Reflections on some aspects of Encyclical Humanae
Vitae to which less consideration has been given
To many people, concerned only with its fundamental thesis, Humanae
Vitae seemed to be a pure and simple repetition of the traditional
doctrine of the Church. Its original nuances escaped them. We would like
here, as a sign of gratitude for this act of magisterium by Paul VI, to
suggest some lines in view of a new reading: rejection of sexual
violence, denunciation of an atheistic secularization of human
sexuality, personalizing promotion of a humble and complete
rationalization of the sexual sphere in the horizon of eternal life.
Rejection of sexual violence, promotion of non-violence in the use of
N. 13 of the Encyclical begins as follows: "a conjugal act
imposed upon one's partner without regard for his or her condition and
lawful desires is not a true act of love, and therefore denies an
exigency of right moral order in the relationships between husband and
There is a great deal of talk today about the liberation of woman.
How could we fail to stress the liberating significance of the passage
quoted for certain wives, victims of the sexual violence of husbands
addicted to alcohol? Their passion drives them in the direction not of
conjugal love but of a real "intraconjugal rape", as we said
elsewhere.1 The matrimonial contract is not an instrument of
mutual slavery or of the subjection of one of the spouses to the other,
but the loving alliance of two freedoms in view of their mutual and full
liberation. We agree, therefore, with Fr Zalba's opinion:2
the duty of accepting procreation might cease to exist when the violence
of one of the spouses has forced the sexual act upon the other in a way
contrary to the inalienable dignity of his person.
Paul VI, let us note clearly, has continued on this point the
magisterium of Pius XII, always assuming the free character, explicitly
affirmed, of sexual activity, which involves responsibilities.3 The
irresponsibility of one of the spouses, who, in passion and under its
sway, wishes to inflict on the other his absence of love, might in
certain rare cases and under certain conditions free the latter from the
obligation of a motherhood which might be irresponsible (see n. 10).4
There are many cases of irresponsible parenthood which God did not want,
though wanting and loving infinitely their fruits. True conjugal love
exercises its rights in non-violence. The mutual donation to which
spouses are committed, has as its limit the inalienable dignity of each
of their persons.
But in Humanae Vitae Paul VI did rot limit himself to
promoting sexual non-violence in individuals. He also advocated that of
peoples, denouncing the dangers that the contraceptive mentality of
individuals represents for nations exposed to contraceptive planning:
"Who could blame a Government for applying to the solution of the
problems of the community those means acknowledged to be licit for
married couples in the solution of a family problem?" (N. 17).
There are not two distinct moralities, one for persons and another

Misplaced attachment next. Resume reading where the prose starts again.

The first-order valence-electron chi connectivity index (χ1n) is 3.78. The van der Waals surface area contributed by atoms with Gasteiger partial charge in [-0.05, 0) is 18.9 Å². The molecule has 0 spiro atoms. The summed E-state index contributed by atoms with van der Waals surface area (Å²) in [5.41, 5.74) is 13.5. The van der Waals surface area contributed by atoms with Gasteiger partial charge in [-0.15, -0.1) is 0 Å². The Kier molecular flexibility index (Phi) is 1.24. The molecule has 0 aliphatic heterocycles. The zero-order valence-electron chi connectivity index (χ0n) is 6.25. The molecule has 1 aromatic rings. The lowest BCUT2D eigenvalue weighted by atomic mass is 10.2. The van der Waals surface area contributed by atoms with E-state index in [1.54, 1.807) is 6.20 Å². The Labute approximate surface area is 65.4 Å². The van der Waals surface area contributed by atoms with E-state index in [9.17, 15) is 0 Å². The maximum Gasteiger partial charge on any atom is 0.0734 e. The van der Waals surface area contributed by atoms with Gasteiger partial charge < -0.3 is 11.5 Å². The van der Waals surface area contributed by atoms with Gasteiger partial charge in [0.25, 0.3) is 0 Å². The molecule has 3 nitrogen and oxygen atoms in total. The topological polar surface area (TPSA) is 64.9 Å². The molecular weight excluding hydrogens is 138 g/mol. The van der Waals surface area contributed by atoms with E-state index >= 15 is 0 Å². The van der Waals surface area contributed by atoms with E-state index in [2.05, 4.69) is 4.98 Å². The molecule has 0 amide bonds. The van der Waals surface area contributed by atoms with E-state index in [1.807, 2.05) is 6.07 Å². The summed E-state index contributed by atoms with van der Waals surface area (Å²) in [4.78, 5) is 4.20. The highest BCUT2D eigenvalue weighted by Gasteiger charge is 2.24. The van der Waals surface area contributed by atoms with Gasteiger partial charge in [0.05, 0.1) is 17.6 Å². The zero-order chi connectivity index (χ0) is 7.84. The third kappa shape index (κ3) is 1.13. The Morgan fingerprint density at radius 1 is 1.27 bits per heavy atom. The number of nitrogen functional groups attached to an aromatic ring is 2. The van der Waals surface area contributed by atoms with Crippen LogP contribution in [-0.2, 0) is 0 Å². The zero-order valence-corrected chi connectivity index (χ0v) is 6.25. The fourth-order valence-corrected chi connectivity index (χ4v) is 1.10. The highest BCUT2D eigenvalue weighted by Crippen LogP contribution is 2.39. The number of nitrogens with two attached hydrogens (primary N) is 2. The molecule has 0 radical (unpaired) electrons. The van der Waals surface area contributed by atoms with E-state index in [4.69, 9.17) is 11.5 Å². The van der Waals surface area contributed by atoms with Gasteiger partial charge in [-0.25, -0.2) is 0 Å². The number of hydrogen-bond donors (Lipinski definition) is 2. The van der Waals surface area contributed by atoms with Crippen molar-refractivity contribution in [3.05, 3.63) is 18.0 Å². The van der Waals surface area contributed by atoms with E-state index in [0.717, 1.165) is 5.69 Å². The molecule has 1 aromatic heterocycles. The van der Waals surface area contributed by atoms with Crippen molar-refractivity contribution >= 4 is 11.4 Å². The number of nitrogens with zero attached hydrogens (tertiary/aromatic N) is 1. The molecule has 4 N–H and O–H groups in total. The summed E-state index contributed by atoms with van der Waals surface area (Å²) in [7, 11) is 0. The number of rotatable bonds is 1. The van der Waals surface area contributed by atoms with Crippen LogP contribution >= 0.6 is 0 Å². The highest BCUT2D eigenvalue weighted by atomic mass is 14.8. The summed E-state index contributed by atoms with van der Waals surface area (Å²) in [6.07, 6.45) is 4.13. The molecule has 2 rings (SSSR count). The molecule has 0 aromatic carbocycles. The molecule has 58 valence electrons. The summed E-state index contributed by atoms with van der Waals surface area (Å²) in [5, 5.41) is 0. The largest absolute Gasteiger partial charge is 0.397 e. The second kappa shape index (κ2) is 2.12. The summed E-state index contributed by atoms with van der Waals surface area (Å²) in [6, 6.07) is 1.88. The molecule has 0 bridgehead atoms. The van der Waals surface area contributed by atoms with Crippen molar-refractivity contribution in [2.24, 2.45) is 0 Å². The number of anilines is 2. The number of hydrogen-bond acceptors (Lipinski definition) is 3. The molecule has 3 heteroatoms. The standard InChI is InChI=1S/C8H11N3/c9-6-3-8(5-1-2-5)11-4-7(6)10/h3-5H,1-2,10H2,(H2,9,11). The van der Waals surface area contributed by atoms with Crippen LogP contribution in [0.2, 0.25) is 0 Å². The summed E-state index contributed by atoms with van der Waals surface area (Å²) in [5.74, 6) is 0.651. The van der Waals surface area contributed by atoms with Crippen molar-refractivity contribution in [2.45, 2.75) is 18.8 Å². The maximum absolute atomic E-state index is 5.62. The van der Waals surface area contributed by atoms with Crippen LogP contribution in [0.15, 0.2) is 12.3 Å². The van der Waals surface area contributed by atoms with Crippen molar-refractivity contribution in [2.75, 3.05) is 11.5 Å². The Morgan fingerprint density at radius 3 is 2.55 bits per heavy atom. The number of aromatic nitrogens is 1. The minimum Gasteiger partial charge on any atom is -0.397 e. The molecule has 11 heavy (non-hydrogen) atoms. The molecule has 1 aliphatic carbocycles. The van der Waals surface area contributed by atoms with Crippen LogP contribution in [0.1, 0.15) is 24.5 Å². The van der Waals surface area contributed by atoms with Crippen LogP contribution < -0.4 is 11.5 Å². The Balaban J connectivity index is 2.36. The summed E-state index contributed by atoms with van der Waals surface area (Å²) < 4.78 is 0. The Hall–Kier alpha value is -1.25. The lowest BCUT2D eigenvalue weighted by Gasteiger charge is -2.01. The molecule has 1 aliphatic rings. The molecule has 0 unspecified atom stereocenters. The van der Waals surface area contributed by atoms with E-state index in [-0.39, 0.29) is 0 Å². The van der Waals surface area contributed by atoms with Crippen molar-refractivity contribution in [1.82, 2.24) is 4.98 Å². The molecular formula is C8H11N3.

for collectivities. The individual and collective violence that
contraception imposes on human nature, is rooted, however, in a
practical atheism which is also denounced by the Vicar of Christ.
Contraceptive violence has its origin in an atheistic secularization
of human sexuality
The contraceptive mentality aims at claiming the unlimited power of
man and woman over their own bodies and in particular over their
procreative faculties. More precisely, these faculties are no longer
even perceived as such. One modern view aims at replacing a doubly
vertical conception of sexuality (given finality through the procreation
of children for the glory of the one Creator) with a purely horizontal
evaluation of sexual relations, without any finality that goes beyond
the couple towards society and God. When the divine origin of sexuality
is not acknowledged, neither is its transcendent and ultimate finality.
Paul VI, on the contrary, vindicated in magnificent terms the
sovereign dominion of God the Creator over human sexuality, created and
redeemed by him; "to make use of the gift of conjugal love while
respecting the laws of the generative process means to acknowledge
oneself not to be the arbiter of the sources of human life, but rather
the minister of the design established by the Creator. In fact, just as
man does not have unlimited dominion over his body in general, so also,
with particular reason, he has no such dominion over his generative
faculties as such, because of their intrinsic ordination towards raising
up life, of which God is the principle" (N. 13). Human life
is sacred, Pope John XXIII recalled, "from its very inception it
reveals the creating hand of God" (ibid.).
What does this mean? It is the privilege of the conjugal act to be
able to involve the direct action of God the Creator, the exclusive
origin of the child's immortal soul. No other natural action of the
human person involves the Almighty in this way. The contraceptive
mentality refuses to acknowledge God's creating action, unconsciously
attributing to itself the unlimited and infinite power that belongs to